On November 6, the U.S. Treasury announced sanctions on influential Lebanese politician Gebran Bassil, a close ally of Hezbollah.
Bassil is the president of the Christian-dominated Free Patriotic Movement (FPM) and the son-in-law of its founder, the current President of Lebanon, Michel Aoun.
Over the last twelve years, Bassil served in several high-level posts in the Lebanese government, including as Minister of Foreign Affairs and Emigrants, Minister of Energy and Water and Minister of Telecommunications.
In an official statement, U.S. Secretary of State accused Bassil of playing a role in Lebanon’s corruption and as well as of supporting Hezbollah.
“Through his corrupt activities, Bassil has also undermined good governance and contributed to the prevailing system of corruption and political patronage that plagues Lebanon, which has aided and abetted Hizballah’s destabilizing activities,” Pompeo said, “Lebanese political leaders should be aware that the time has long passed for them to put aside their own narrow self-interests and instead work for the people of Lebanon.”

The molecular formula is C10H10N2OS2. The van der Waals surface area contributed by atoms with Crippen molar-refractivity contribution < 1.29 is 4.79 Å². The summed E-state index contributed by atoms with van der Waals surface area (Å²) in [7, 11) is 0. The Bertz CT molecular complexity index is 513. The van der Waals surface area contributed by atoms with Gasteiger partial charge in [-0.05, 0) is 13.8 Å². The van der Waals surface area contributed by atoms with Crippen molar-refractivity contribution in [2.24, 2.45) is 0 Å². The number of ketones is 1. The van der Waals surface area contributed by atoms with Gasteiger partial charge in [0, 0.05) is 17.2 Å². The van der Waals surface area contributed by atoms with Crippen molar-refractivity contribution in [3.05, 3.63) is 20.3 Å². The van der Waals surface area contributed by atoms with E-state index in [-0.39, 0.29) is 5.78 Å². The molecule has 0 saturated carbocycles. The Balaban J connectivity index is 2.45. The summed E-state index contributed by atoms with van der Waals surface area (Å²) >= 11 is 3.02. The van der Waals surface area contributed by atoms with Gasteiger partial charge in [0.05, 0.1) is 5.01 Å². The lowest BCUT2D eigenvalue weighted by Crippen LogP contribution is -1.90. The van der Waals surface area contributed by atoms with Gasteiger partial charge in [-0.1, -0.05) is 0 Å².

The FPM, which holds the largest Christian block in the Lebanese Parliament, has been an ally of Hezbollah since 2006, when the two parties signed a memorandum of understanding.
“Neither the sanctions scared me nor the promises seduced me … I will not turn against any Lebanese … I will not save myself to destroy Lebanon,” Bassil said on Twitter, commenting on the U.S. announcement.
Bassil is the third Lebanese politician to be sanctioned by the U.S. over his ties to Hezbollah. Last September the U.S. sanctioned Ali Hassan Khalil, a former minister of finance, and Yusuf Finyanus, a former minister of transportation and public works.
While these sanctions are being presented as a response to corruption in Lebanon, they are in reality a part of the U.S. “maximum pressure” policy which is targeting Iran and its allies in the Middle East.
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